The Cloud Forest School was like no other school I have ever seen! When we pulled up the mountain and got out, this so called “school” looked like a beautiful summer camp. It was on top of one of the many green mountains here in Monteverde and it overlooked the mountain range. We were greeted by the Sobria, who organized groups coming to visit this incredible school. There were different buildings that made up the school all separated by trails and grass. There was an immediate trusting atmosphere when we were told we could leave our book bags on the picnic table outside the office.
We took a tour around and I was amazed to see how “green” this school really was. Each grade had a row of plants and when the fruits that are grown are ripe, everyone picks the fruit and takes a plant home to continue growing at their own homes. The goal, we were told, is to teach the students how to be self sufficient and be able to live off the land. They even make their own compost with the food that they would normally throw away. There were windmills and solar panels as well that did not work all the time because of their rainy season but it helps the school during their summer season.
The greenhouse we were shown by Eduardo, the man that was in charge of the landscaping, was unbelievable. Eduardo told us that they teach the students how important indigenous plants are to the environment and every plant that was in the greenhouse was native to Costa Rica. As we walked around the campus some trees had book-like laminated pages with information on them and we were told when a new plant is added, the students are responsible for updating these books and adding new pages. The school even had trails that ranged from a five minute walk to a 6 hour hike to the top of Monteverde.
The inside of the classrooms were even intriguing. It was exactly what my “dream classroom” would look like. There were many colors, pictures and artwork all over the room. There were even things hanging from the ceiling! I loved all the student’s artwork that was decorated the walls of all the entire school. When we peeked in some classes, the teachers were teaching in English. My 12 year old hermano tico, Daibe, attends the Cloud Forest School and when I talk to him at home it is not like talking to a normal middle school aged student. There was no negative intonation in his voice about the school and when I asked him if he goes on a lot of hikes he responded “yes!” The classes that aren’t even related to science are sometimes spent outside in one of the school’s two kiosks. They have mini courses that include yoga, meditation, gardening (Eduardo is the instructor) and others.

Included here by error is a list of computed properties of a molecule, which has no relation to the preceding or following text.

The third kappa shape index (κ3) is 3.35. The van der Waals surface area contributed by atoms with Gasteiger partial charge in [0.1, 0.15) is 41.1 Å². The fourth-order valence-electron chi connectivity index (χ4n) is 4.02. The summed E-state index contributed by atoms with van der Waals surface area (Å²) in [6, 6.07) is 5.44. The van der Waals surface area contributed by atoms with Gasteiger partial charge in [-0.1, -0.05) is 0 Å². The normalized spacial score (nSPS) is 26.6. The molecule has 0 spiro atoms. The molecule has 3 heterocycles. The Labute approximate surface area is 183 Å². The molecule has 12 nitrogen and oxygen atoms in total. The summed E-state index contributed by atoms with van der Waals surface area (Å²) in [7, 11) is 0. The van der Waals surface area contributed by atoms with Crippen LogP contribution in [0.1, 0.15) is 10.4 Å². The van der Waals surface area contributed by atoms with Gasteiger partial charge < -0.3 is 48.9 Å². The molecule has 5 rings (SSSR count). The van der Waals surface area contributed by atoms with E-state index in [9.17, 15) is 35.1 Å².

This school has so many features that are beneficial to the students and the community around them. First off, they are teaching the students to be environmentally friendly by little things like making organic compost and planting new trees to help with the reforestation. This will benefit them the rest of their lives and it is something they can share with others. Continuing with my hope to build a community-based classroom, I want to incorporate this environmentally conscious mindset. It not only is good for the person that is giving back to the earth but for everyone in the world! The colorfulness of the classrooms is another aspect I plan on incorporating in my classroom. Learning in an aesthetically pleasing environment is much more enjoyable than a dull boring classroom. Having the students decorate rooms and hallways with their own creations will also make the students feel like they are proud of their work because it will be displayed. Doing unexpected lessons like taking short walks and using the resources around me wherever I end up teaching will make all the difference in my plans because the students will be engaged. It is almost like a trick to get the students to learn. If you can disguise something as looking like a game or going to see a really interesting animal while teaching, the students will learn without realizing it!
|My Dream Classroom|
After knowing that it was a private school, I figured that only the “richer” students of Costa Rica was able to afford this dream-like school. I was surprised when we were told that the majority of the school is not only Ticos but are able to attend the Escuela Creativa because of scholarships and a few sponsorships. Sobria even told us that if a student wants to attend, they will find a way to make it happen. The diversity in the school is another beneficial feature of the Cloud Forest School. They are preparing their students to be global citizens by accepting many exchange students and the local Ticos as well. Some are richer than others and some come from different countries but they are all a part of making the earth a better place and that is so important for the youth of today. It demonstrates how making the earth a greener planet does not just affect the country you might live in, but every country and ocean on the planet.
Visiting this school also opened my eyes to different options that I have in school or after I graduate. Sobria explained to us that there are many people that come to teach there from the United States either as interns or as first or second year teachers. UNCW does not allow internships abroad except Belize, Kuwait and South Africa. Maybe that will change but even if it doesn’t, being able to teach their as a rookie teacher would take what I have learned and discovered in the past three and a half weeks and build on it making me a much better teacher.
|6th grade service project for the school: rebuliding the tree house|
The Cloud Forest School was like nothing I have ever seen before or even heard about. They are doing such great things at this school and if I am not able to go back and teach there, I at least want to go back and visit and help send funds to allow the children that want to be a part of what is happening there the chance and opportunity to be.